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Category Archive for 'Ye Olden Dayes'

Beadel Debevoise reports: Jim Knipfel is a fat, bald Brooklyn writer rapidly approaching his 50s. Indeed, in the shifty light of the Shore Hotel room we’re sharing this rainy summer morning in Coney Island, some might say he is well past fifty. If a grumpy reputation precedes him– largely due to Jim’s candor in his […]

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Beadel Debevoise says… whuh? “There are several million extras in the black and white B-movie called Mondo Manhattan, lifestyles of the hungry and the homeless, dying within plate glass inches of the semi-rich eating in the trendy restaurants. A backdrop of dreams, old neighborhoods and the Old New York of Damon Runyon, Ben Hecht and […]

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Zincsmith Billiard mourns: Ya’ll remember the Overtime Pub, right? Until just a couple years ago it was open at 591 3rd Avenue, at the corner of 16th Street, cheek by jowl with the Prospect Expressway above & both Fort Hamilton Ave & the 3rd Ave entrance to the BQE below. (Until recently, looking east on […]

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This is Beadel, Beadel Debevoise from the Greenpoint Branch of the Brooklyn Public Library at Norman & Leonard, built in 1906. It’s no great secret that world of echt-Brooklyn letters begins with one Mr. Henry Miller, formerly of Driggs Street in Williamsburg, Decatur Street in Bushwick, Eastern District High School over on Keap Street, etc. […]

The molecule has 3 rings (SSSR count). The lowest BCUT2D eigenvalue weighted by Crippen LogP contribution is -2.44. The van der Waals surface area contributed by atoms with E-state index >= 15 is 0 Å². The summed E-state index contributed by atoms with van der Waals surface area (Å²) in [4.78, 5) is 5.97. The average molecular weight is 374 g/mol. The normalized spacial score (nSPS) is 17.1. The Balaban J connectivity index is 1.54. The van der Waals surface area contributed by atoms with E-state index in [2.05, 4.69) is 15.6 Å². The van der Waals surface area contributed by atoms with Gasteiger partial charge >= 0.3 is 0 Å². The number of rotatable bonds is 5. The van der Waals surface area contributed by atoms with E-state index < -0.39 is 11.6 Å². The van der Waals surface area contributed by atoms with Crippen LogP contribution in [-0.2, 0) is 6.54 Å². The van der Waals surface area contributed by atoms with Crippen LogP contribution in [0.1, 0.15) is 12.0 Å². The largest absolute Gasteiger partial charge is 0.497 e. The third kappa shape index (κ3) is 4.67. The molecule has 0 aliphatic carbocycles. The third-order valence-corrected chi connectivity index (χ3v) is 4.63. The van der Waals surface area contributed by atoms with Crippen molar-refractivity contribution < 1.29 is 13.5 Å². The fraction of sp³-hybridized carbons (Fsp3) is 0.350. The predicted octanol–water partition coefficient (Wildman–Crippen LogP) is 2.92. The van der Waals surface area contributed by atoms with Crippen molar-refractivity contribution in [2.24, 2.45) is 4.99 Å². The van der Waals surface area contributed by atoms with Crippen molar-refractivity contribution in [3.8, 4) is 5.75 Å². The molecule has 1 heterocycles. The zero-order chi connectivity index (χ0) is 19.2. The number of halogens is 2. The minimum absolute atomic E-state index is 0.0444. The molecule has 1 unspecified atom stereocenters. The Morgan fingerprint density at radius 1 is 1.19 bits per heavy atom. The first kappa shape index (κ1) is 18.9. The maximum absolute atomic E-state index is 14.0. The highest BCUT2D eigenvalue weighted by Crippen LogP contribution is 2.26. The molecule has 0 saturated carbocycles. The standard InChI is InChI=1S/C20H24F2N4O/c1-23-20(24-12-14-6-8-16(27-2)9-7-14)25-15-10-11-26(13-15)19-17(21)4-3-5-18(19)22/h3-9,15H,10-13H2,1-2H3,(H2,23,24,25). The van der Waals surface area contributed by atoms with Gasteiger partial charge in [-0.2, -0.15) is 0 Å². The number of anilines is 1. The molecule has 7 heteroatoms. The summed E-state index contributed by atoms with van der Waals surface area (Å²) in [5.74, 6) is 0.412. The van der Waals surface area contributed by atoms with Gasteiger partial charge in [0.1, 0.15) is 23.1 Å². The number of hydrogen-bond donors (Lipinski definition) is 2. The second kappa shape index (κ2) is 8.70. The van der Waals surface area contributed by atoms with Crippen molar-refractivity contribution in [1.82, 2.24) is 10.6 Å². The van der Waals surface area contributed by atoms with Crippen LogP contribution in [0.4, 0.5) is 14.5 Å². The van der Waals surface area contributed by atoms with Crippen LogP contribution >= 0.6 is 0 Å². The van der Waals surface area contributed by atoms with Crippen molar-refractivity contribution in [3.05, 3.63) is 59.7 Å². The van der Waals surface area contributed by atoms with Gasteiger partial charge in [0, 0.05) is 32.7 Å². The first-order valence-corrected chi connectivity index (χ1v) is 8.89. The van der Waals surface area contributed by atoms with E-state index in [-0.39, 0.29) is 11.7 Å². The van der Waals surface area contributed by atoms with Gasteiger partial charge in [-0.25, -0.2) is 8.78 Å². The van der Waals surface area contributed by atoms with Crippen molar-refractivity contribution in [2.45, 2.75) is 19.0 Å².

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The Publisher himself makes a rare appearance: John Strausbaugh is not America’s #1 Best Selling Black Author but his last book, Black Like You: Blackface, Whiteface, Insult & Imitation in American Popular Culture did well enough that it’s coming out in paperback. This is excellent news, for although some would prefer we not discuss race […]

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WWIB’s own Wicked Selector, DJ Admin, presents… BZA!! morning ya’ll, just a quick one before i flood the block with coffee but i was out in Flatbush yesterday & thought this was interesting… even a bit unusual*. what is it? well, of course there was no press– if slaves counted as 3/5th of a citizen […]

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In the broadest outline, Brooklyn: white settlement since 1624, with black slavery and the displacement of the Canarsee Indians following soon after. Brooklyn itself was but one of six towns…

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